Archive for July 2008

Will Knols and Blogs Upend the Cozy World of Medical Publishing?

Yesterday, Google launched Knol, immediately branded as Google’s answer to Wikipedia. As healthcare advisor to the project, I’ll say a few words about Knol, but focus on how it – and other forms of electronic self-publishing – may signal the end of medical publishing as we have known it.First, a word about Knol (the name is short for “a unit of knowledge”). Google’s vision is that providing a tool for people to write about “things that they know” will make the world a better place. Unlike Wikipedia’s anonymous, collaborative writing/editing process, Knols have authors, with names, faces, and reputations. (Authors can choose to have their identity verified, through a cross-check on their credit card or phone records.) Google provides Knolers a tool; authors enter their content and click “publish.” And poof, there it is, on the Web. Users can rate and comment on Knols, send them to friends, and suggest…

The Long Awaited Crisis in Primary Care: It’s Heeere!

I recently heard from a UCSF physician who was flabbergasted when he sought an appointment in our general medicine practice and was told it was “closed.” Turns out we’re not alone: there are also no new PCP slots available at Mass General. The primary care crisis has truly arrived.I’ve written about the roots of the problem previously, and won’t restate the sad tale of woe. But I hope you’ll take the time to listen to two very powerful NPR reports on the topic – the first, a WBUR special by healthcare journalist Rachel Gotbaum called “The Doctor Can’t See You Now,” is the best reporting on this looming disaster I’ve heard (here is the MP3 and the show's website). The piece is long (50 minutes), so I’ll summarize a few of its moments that really hit home.First, it is true – MGH is not accepting any new primary care patients.…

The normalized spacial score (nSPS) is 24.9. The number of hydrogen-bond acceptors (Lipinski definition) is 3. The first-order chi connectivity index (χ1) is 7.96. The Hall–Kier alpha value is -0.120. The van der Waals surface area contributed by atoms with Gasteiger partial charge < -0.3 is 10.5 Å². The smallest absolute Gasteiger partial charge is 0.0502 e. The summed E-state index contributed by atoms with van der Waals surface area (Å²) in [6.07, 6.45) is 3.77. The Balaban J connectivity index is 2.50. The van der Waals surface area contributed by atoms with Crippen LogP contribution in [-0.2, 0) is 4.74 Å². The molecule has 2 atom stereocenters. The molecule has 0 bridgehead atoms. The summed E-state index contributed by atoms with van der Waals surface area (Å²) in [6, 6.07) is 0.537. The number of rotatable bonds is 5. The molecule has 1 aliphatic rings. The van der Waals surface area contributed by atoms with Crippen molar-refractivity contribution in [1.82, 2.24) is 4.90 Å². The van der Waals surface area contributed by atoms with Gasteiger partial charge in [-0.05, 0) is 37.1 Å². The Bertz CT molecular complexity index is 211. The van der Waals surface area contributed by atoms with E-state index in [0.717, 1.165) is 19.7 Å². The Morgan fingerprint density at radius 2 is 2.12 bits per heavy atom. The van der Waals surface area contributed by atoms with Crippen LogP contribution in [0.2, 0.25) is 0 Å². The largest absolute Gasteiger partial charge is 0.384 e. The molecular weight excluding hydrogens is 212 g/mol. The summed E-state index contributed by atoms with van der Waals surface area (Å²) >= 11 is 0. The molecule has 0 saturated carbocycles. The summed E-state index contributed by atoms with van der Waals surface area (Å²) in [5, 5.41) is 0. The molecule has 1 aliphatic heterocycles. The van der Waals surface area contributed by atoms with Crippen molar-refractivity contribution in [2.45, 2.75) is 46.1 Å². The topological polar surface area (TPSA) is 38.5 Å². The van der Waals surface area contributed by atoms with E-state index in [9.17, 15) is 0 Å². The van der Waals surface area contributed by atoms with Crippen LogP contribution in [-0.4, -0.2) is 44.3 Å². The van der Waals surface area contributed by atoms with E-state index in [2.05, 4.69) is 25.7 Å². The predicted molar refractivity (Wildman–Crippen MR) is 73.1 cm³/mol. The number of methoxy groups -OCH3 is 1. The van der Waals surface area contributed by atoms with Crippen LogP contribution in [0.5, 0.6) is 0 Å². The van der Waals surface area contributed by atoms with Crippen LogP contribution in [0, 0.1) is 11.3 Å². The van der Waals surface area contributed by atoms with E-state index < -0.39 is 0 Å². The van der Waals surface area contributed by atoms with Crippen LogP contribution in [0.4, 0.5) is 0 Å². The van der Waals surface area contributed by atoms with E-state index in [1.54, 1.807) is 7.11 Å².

Another Case of Wrong Site Surgery: Are We Averting Our Eyes From Some of the Root Causes?

Yet another case of wrong-side surgery, this one at Boston’s Beth-Israel Deaconess Hospital. Though CEO Paul Levy does a nice job discussing the case on his blog, I’ll focus on two aspects Paul neglects: the role of production pressures in errors, and the tension between “no blame” and accountability.First, I hope you’ll read Paul’s piece (on his always-interesting blog), which includes a courageous memo he and BI-D’s chief of quality Kenneth Sands sent to the entire community describing the case (within the boundaries created by HIPAA). In laying out the "how could this happen," they say this:It was a hectic day, as many are. Just beforehand, the physician was distracted by thoughts of how best to approach the case, and the team was busily addressing last-minute details.Surprised? Hardly. How many days in my hospital and yours don’t look like that?The concept of “production pressure” is an important one in safety.…

Door to Antibiotics Time in Pneumonia: Lessons from a Flawed Quality Measure

In today’s Annals of Internal Medicine, my colleagues and I describe the saga of the four-hour measure of door-to-antibiotics time for pneumonia – the first truly dangerous measure in the era of public quality reporting. It is an important cautionary tale.As I’ve discussed previously, the biggest surprise of the last decade in the quality field has been this: public reporting alone (even without pay-for-performance) leads to huge changes in the behavior of providers and healthcare organizations… even though there is virtually no evidence that patients are reading or acting on the reports. In other words, shame and pride are powerful forces for change.That’s great, but it means that the stakes are high – those developing and promoting publicly reported quality measures have to get it right, since front line folks are likely to respond to them by changing their clinical practice.I won’t go through all the flaws in the Time…